6 Ways to Shed Pounds on a Dime!

Lose pounds on a dime

Springtime is when many of us recommit to shedding extra pounds in order to be ready for those hot summer months. The thought of hitting the pool or going to the beach is causing us to pick back up our new years resolution.

Losing pounds and getting in shape can cost us quite a nice sum of money (over $600 a year, on average), so here are a few tips to help you get in shape without spending a fortune!

Gym memberships have become much more affordable over time, yet there are ways your membership can cost you more than intended, if you don’t pay close attention.

Make sure that you negotiate a “no contract” membership.

This will allow you to use the gym as long as needed, but will also provide you with the flexibility of “shopping around” or simply quitting. In order to recruit new members, gyms often run specials on month-to-month deals so be on the lookout! Many gyms will offer 24/7 access for a premium price, but do you really need that 24/7 access?

DO NOT use your debit card!

Gyms are notorious for drafting money from clients accounts, even after multiple requests for cancellation. In order to protect yourself from being overcharged, make sure you understand your cancellation policy. It will often require a 30-60 day notice in writing. Once you understand your cancellation policy, ask if you can pay with a check every month.

Many states require health clubs to accept checks as a form of payment, so make sure you know what your state’s requirements are before you commit to a payment plan.

If you cannot pay via check, use your credit card instead of your debit card. By doing so, you’ll be able to more effectively fight off those extra charges. Disputing debit charges is a more lengthy and difficult process.

Fresh air is FREE

Getting in shape does not have to cost you money. Spring time is a great season to get your tennis shoes on and go for a run or take a long walk. Check nearby parks and colleges in your area. Many of them will have running tracks or great trails for walking, running, or biking.

Local YMCA

Your local YMCA may be a better and a cheaper solution to the traditional gym membership. You may not get the 24/7 access you can with most gyms nowadays, but you will get, in most cases, access to a swimming pool, gym equipment, as well as various classes. Since the YMCA will charge you based on your income, you may qualify for a deeper discount based on your financial situation. Local YMCA is also a great fitness option for the entire family so that you, your spouse, and your children may enjoy the facilities! That’s one benefit that your traditional gym most likely won’t offer. You can search for your local YMCA here!

Community College

Many community colleges offer inexpensive access to their gym and pool facilities, so make sure you check those out. Your hours will be somewhat limited due to class schedules, but the cost savings may be worth it.

Social Media

You can find endless FREE workout plans and videos by simply using google, youtube, pinterest, etc. You can create your own workout routine and use your home as your personal gym! Maybe your neighbor would like to join you to help with accountability? How about making a 5am workout date with your spouse? Combine those free workout tools with a free online calorie counting app, like myfitnesspal, and you are set!

Go ahead and use springtime as your “back in shape” season… Do it on a dime… or for FREE!


All-New Mvelopes Budgeting Apps for your Smartphone, Tablet, Kindle, and PC!

Mvelopes App

We’re ecstatic to announce the release of a new, beautifully crafted suite of personal finance applications!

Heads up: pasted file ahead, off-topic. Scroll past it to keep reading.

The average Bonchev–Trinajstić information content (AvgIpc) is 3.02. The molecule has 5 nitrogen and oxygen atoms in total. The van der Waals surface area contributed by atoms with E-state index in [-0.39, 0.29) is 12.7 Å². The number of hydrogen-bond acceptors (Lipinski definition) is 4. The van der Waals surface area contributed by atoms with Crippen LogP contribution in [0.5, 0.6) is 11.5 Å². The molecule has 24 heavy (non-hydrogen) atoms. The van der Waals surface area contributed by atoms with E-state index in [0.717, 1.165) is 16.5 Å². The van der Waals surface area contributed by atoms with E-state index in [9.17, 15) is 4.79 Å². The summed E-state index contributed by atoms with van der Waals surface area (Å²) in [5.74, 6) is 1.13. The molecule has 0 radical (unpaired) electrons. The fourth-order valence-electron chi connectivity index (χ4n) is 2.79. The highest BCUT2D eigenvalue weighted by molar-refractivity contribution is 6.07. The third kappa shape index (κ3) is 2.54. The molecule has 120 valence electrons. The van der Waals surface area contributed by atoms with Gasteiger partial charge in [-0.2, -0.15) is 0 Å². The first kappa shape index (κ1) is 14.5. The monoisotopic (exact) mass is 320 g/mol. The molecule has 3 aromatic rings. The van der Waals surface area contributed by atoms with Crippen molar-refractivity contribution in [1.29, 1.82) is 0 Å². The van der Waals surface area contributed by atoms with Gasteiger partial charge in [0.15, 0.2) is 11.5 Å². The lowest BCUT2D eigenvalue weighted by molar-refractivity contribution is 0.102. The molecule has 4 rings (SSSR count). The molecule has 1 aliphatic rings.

Following on our recent release of our updated web app for your PC, Mvelopes 4.1, we now have all new apps for iOS and Android smartphones, as well as our first ever tablet and Kindle apps.

Life Impact

Those of you who’ve been using Mvelopes for a while know that it produces real financial results!

Our users have paid off over $1 Billion in credit card debt and have increased their checking and savings account balances by over $200 Million to date! We couldn’t be more excited about seeing more lives positively impacted through the release of our new apps.

 “We were constantly overdrawing our checking account and not able to account for where our money had gone…Then, we found Mvelopes, and we started using it. It is so easy to use and understand. I actually look forward to our “budget meetings” now! It has allowed us to tell our money where to go, and not the other way around. We have eliminated $30,000 in debt in just the last year, and we are on a fast track to eliminating all of our debt except for our mortgage.” – Abby

What’s NEW

Inbox_phonescreen_androidA new inbox view automatically creates a new transaction when users spend money, which is then assigned to a spending envelope. This helps users stay on top of their budget on a day-to-day basis.

Other new features with this release include:

    • Beautiful new UI design
    • New user signup/enrollment directly from the mobile apps
    • New user income, budget, and funding wizard
    • Thumb-friendly transaction assignment/matching
    • Beautiful envelope detail views
    • Attach receipt images to transactions

Love’s Pouring In!

Mvelopes Tablet AppHere is just a “snippet” of some early love our new apps have been receiving. We hope all of you will find as much success in your finances as John and his wife…especially now, with all of these new great apps available to you at home or on-the-go!

 “Then the other day the iPad and iPhone versions were released. I downloaded both versions and started using them. They are great. All three versions, Internet, iPad, and iPhone are consistent, intuitive, and work well. Mvelopes has hit a home run with these versions. My wife and I have been married 45 years and until we started using Mvelopes we never were able to successfully live on a budget. But since we started using Mvelopes, we have lived within our budget, saved money, and we reserve for expenses like car and house insurance and maintenance, and other recurring expenses. I can honestly say that using Mvelopes has been the best financial decision we have made in all the years of our marriage.” John Young